the hobbit banner1 Great News For The Hobbit: LOTR Lawsuit Finally Settled

The reason it’s important that the lawsuit has finally been settled is that even though The Hobbit was going into production (as far as we all knew), there may have come a time when the Tolkien estate had the right to terminate it. Just imagine that for a second: director Guillermo del Toro, along with Peter Jackson and whoever they put in place as the primary cast are all underway with production, and out of nowhere it gets shut down because of a lawsuit over (when it comes down to it) money.

Fan reaction would have been worse than if The Joker was recast for the next Batman movie

Having said that, did anyone really think that the lawsuit wasn’t going to eventually be settled? The Hobbit is one of the most anticipated movies on the horizon (if not THE most anticipated), and is undoubtedly the biggest project that the studio has in the pipeline at the moment. Were they really going to let someone stand in their way if it was just a question of money?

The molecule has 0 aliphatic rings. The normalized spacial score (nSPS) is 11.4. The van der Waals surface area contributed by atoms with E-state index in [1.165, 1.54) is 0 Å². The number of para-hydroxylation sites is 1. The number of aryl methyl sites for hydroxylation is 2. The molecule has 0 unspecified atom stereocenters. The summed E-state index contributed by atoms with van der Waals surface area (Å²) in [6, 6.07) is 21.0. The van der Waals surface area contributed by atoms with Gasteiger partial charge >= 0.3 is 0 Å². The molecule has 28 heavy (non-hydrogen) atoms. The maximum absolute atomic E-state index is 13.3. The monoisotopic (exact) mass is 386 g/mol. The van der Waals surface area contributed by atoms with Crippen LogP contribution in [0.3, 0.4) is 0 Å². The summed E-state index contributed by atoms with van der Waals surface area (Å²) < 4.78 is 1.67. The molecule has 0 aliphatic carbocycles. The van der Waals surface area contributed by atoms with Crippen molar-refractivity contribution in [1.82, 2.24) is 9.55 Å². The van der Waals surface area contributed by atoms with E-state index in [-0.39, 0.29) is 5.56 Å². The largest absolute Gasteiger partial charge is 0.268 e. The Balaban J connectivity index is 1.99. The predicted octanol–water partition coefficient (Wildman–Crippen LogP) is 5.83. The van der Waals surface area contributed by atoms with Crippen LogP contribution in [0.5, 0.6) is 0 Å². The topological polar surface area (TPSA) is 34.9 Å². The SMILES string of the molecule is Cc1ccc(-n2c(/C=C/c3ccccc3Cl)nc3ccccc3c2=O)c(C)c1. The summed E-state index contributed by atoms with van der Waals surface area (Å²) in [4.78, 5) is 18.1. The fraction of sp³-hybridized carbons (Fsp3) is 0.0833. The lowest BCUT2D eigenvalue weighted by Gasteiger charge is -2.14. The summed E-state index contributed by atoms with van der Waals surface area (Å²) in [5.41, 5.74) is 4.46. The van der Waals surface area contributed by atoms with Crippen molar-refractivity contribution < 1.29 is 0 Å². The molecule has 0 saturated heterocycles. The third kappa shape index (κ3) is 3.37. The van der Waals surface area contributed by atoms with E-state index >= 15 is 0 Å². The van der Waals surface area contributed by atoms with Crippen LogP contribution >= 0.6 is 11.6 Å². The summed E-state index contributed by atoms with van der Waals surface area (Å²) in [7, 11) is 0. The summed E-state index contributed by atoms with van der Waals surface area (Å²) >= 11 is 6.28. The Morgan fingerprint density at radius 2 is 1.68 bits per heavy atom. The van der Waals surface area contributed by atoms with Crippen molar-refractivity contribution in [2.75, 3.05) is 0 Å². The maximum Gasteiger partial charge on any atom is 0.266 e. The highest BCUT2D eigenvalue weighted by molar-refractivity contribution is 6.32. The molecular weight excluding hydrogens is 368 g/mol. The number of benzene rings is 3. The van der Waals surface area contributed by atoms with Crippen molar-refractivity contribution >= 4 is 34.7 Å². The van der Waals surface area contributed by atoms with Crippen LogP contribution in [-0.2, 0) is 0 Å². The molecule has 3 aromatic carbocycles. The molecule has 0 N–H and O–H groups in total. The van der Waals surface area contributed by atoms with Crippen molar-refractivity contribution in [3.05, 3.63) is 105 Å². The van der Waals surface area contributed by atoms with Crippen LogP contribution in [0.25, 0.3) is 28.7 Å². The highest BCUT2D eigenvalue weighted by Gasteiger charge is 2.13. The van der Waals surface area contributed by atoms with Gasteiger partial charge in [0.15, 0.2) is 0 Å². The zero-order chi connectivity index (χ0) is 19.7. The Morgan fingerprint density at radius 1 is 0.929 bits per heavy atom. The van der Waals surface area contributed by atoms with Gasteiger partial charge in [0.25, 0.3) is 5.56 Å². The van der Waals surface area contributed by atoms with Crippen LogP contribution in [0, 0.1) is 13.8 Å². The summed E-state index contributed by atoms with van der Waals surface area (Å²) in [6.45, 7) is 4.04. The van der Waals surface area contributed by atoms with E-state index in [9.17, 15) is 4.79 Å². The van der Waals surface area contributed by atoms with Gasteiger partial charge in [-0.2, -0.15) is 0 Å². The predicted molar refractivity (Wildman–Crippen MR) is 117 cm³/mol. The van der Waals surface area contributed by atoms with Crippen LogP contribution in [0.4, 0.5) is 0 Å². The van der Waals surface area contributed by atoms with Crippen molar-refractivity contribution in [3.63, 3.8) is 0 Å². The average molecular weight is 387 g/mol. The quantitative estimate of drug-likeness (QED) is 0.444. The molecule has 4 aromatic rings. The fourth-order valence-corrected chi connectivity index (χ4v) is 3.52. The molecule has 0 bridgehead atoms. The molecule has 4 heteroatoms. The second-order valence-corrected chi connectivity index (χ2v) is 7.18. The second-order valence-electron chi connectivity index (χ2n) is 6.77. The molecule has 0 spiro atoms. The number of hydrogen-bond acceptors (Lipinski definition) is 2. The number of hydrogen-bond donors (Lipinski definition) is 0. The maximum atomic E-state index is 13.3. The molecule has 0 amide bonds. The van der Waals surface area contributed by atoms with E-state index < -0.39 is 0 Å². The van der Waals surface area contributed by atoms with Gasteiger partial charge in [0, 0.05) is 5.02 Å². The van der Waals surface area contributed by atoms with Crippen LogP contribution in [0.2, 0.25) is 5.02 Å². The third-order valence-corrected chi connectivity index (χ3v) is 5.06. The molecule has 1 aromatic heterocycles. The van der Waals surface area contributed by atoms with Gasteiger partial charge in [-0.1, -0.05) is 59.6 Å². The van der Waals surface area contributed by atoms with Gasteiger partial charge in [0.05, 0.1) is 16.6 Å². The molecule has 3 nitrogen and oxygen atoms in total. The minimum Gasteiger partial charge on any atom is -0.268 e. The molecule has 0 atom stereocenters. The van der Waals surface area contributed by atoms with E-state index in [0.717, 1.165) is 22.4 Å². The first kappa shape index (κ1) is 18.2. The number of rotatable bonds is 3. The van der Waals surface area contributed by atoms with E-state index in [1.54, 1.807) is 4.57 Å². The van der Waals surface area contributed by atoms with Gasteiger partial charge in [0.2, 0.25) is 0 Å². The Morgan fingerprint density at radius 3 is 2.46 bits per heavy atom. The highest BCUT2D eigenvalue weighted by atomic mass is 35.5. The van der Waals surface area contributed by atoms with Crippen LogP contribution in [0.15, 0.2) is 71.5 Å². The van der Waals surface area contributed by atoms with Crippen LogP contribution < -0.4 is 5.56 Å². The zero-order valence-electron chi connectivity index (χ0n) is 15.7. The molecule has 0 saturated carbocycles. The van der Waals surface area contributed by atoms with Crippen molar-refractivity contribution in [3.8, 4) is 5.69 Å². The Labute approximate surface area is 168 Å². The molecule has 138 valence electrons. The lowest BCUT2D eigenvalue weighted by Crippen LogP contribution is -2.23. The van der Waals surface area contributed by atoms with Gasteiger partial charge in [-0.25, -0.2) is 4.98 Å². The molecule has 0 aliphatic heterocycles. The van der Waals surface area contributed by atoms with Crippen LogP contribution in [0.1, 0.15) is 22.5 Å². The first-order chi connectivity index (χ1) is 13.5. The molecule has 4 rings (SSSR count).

Although, as stated, no details were made available about the settlement, it appears the studio has done the right thing, cut the Tolkien estate their precious (get it?) check and put it all behind them. And now so should we.

What do you think about the Lord of the Rings lawsuit finally being settled: Was the Tolkien estate right to want a court order that could’ve stopped The Hobbit because they weren’t paid what they were owed? Let us know in the comments below.

The Hobbit is now officially able to go ahead, with Part 1 scheduled for a December 2011 release, and Part 2 following a year later in December, 2012.

Source: THR

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  1. It’s irritating because it wouldn’t have been an issue if Newline had just paid them in the first place. :D But everything is now settled to everyone’s satisfaction, and that’s the important thing.